New Balance Minimus Zero Review

 Posted by on February 6, 2013  No Responses »
Feb 062013
New Balance Minimus Zero 8

Brand: New Balance

Name: Minimus Zero

Color Options: Women’s – Teal w/ Black, Fluorescent Yellow, Black w/ Sky Blue, White w/ Silver & Berry, Silver w/ Yellow; Men’s – White w/ Blue & Yellow, Blue w/ Silver, Juniper (Green) w/ Yellow, Red w/ Black

Weight: Women’s – 4.4 oz; Men’s – 6.4 oz

Drop: 0 mm

Other: Odor resistant, welded seams to prevent chafing, deconstructed REVlite midsole provides flexibility and lightweight cushioning, lightweight blown rubber enhances bounce

Price: $109.99 (some colorways on sale for $89.99)

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New Balance Minimus Commercial

 Posted by on March 20, 2012  2 Responses »
Mar 202012

Over the weekend, while Meagan and I were enjoying our normal Saturday morning TV show marathon on Hulu, we came across a gem of a commercial from New Balance.  We were thrilled to see the first (at least the first we’ve seen) minimalist shoe commercial to finally hit the air.  It is great to see that New Balance is putting so much focus on this project considering they are one of the most mainstream players in the minimalist/barefoot shoe market and have the power to bring the knowledge of minimalist runners to the forefront of the sport of running (no, I am not including “minimalish” shoes like the Nike Free).

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New Balance Minimus WT 20 Review

 Posted by on February 28, 2012  No Responses »
Feb 282012
Screen Shot 2012-02-20 at 3.16.49 PM

Brand: New Balance

Name: Minimus Trail

Color Options: Orange/beige, Gray/gray, Black/periwinkle, black/pink, different beige/orange, black/gray, black/teal, blue/white, black/yellow/bright blue

Weight: 5.5oz, probably dependent upon shoe size.

Drop: 4mm from heel to toe.

Other: Comes in WT10 or WT20. The WT20 has a slightly modified upper and less of a “toe spring”. Comes sporting a sole by Vibram.

Price: $99.99

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The Princess and the 4 mm Drop

 Posted by on February 2, 2012  3 Responses »
Feb 022012

Now there's a zero-drop shoe! Image courtesy of

“Heel-toe drop” is a phrase thrown around a lot by minimalist shoe fans and manufacturers. It is defined as the height differential between the thickness of the sole of a shoe under the heel relative to the toe (typically reported in mm). For example, if the sole of a running shoe is 30 mm thick at the heel, and 20 mm thick at the toe, the shoe has a 10 mm drop. On average, traditional running shoes have heel-toe drops of around 12 mm, with larger amounts of fancy padding to offset the effects of heel-striking usually leading to even higher differentials. Minimalist shoes, on the other hand, have much lower, or, preferably, non-existent heel-toe drops (AKA zero-drop). This makes sense, because if you’re trying to mimic the “barefoot experience”, your foot has no natural heel-toe drop, so neither should your shoes! That being said, heel-toe drops of minimalist shoes typically range from 0 mm (e.g., Vibram FiveFingers, Merrell Barefoot, VIVOBAREFOOT) to 4 mm (e.g., New Balance Minimus, Skechers GORun, Brooks PureProject). Continue reading »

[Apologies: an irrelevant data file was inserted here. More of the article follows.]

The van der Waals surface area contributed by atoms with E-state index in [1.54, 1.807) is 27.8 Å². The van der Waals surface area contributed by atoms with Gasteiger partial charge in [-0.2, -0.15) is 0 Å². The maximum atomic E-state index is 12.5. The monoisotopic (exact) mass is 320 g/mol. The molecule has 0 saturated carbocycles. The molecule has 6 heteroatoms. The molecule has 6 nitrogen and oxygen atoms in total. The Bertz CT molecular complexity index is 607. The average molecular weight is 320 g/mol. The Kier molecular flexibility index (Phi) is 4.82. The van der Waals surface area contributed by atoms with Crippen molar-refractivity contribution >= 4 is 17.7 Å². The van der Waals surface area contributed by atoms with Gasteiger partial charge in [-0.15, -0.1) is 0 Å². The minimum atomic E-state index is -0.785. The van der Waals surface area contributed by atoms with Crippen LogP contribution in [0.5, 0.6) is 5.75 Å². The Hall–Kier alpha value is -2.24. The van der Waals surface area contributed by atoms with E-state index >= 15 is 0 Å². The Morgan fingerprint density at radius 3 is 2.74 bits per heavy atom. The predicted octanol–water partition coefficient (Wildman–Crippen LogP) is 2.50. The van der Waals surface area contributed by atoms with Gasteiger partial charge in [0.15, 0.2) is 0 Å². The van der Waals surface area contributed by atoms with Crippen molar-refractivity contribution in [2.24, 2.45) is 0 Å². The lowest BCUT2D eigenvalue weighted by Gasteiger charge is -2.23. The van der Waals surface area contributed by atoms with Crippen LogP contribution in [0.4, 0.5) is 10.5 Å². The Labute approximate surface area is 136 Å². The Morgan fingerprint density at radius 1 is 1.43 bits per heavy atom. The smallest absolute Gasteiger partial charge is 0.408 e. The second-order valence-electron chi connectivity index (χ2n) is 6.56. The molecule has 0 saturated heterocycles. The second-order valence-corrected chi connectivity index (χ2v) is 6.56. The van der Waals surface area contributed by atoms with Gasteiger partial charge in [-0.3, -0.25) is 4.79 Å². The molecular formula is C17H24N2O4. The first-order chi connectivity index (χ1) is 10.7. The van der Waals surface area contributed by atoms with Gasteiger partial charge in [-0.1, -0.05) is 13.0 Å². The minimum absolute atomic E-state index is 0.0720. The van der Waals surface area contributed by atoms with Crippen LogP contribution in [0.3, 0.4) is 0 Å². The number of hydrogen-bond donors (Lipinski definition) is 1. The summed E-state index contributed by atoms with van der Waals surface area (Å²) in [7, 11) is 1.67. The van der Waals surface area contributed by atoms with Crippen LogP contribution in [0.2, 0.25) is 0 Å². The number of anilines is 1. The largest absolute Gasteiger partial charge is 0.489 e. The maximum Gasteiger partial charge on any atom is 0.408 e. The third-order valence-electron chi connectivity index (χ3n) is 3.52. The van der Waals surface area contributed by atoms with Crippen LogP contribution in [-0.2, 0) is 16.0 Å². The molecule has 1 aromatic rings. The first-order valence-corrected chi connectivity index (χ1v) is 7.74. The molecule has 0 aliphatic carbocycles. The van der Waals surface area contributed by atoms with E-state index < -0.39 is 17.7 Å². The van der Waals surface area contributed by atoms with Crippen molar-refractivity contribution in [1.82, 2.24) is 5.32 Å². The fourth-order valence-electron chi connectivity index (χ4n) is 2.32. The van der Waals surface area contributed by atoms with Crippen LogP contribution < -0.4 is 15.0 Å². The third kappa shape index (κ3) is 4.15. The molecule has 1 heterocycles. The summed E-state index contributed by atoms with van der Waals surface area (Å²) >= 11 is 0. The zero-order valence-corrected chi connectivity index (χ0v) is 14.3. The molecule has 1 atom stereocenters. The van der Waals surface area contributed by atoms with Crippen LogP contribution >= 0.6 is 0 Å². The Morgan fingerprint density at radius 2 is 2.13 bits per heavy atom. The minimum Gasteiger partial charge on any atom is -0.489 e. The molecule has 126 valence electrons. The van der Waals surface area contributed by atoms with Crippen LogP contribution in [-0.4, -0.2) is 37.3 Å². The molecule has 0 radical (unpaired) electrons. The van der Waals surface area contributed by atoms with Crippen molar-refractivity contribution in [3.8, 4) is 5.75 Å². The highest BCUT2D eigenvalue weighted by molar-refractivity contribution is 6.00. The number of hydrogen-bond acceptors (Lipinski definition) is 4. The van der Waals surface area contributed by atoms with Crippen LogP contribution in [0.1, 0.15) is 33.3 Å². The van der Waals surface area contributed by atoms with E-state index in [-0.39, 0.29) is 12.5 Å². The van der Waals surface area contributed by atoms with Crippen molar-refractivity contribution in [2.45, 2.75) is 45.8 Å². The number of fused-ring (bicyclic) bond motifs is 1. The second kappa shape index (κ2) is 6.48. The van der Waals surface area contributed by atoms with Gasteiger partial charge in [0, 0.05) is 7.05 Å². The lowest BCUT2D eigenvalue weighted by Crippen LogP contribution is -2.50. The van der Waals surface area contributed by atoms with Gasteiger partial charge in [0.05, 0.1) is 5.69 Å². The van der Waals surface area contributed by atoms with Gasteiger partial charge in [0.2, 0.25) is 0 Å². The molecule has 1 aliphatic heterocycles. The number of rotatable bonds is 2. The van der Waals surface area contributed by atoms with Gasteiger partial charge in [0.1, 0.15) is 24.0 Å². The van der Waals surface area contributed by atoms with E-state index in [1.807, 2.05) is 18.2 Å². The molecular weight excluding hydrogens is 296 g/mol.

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Sketchy Skechers

 Posted by on December 27, 2011  No Responses »
Dec 272011

When I was finishing up some last-minute Christmas shopping last week, I was surprised to come across the advertisement featured on the right. It seems that the increased attention and interest being paid to the minimalist running movement has prompted even Skechers to come out with their own version of a minimalist shoe: the Skechers GORun. The shoe appears, at first glance, to be very similar to the Nike Free, which was a disappointment to some minimalist fans because of its heel-toe drop of up to 7.2 mm (in the Free Run), its relatively thick sole, and the presence of a significant amount of arch support. However, unlike the Nike Free, the Skechers GORun has a lower heel-toe drop of 4 mm, meant to encourage a more natural stride, and are significantly lighter-weight, so maybe Skechers is taking its cues from the more minimal New Balance Minimus line. That being said, the shoes do appear to have a rather thick sole compared to some of their minimalist counterparts, but I have yet to see the shoe in person, so this may be an illusion created by extending the rubber of the sole up the side of the shoe for style purposes. Continue reading »

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Staying Warm and Staying Minimal

 Posted by on December 18, 2011  No Responses »
Dec 182011

For those of you who run in Vibram FiveFingers, and, like Meagan and I, are going to attempt to brave the great outdoors this winter by continuing to run outside, this post is for you!

Yesterday was a bit of a reality check for both Meagan and I when we headed to Milwaukee to lock down a DJ for our wedding. We found, to our surprise, when we pulled out of the underground parking garage of our apartment complex, that we had finally received some snow!  I didn’t think much of it at first, but as we pulled up to the gas station, I shivered because I realized I was wearing my Vibram FiveFinger Speeds and knew that my toes were going to be soaked in an instant.  The second I stepped out of the car, the wet pavement took over my helpless shoes.  I knew at that moment that we were going to need something more substantial (but still minimal) to run in during the treacherous winter months of Wisconsin.

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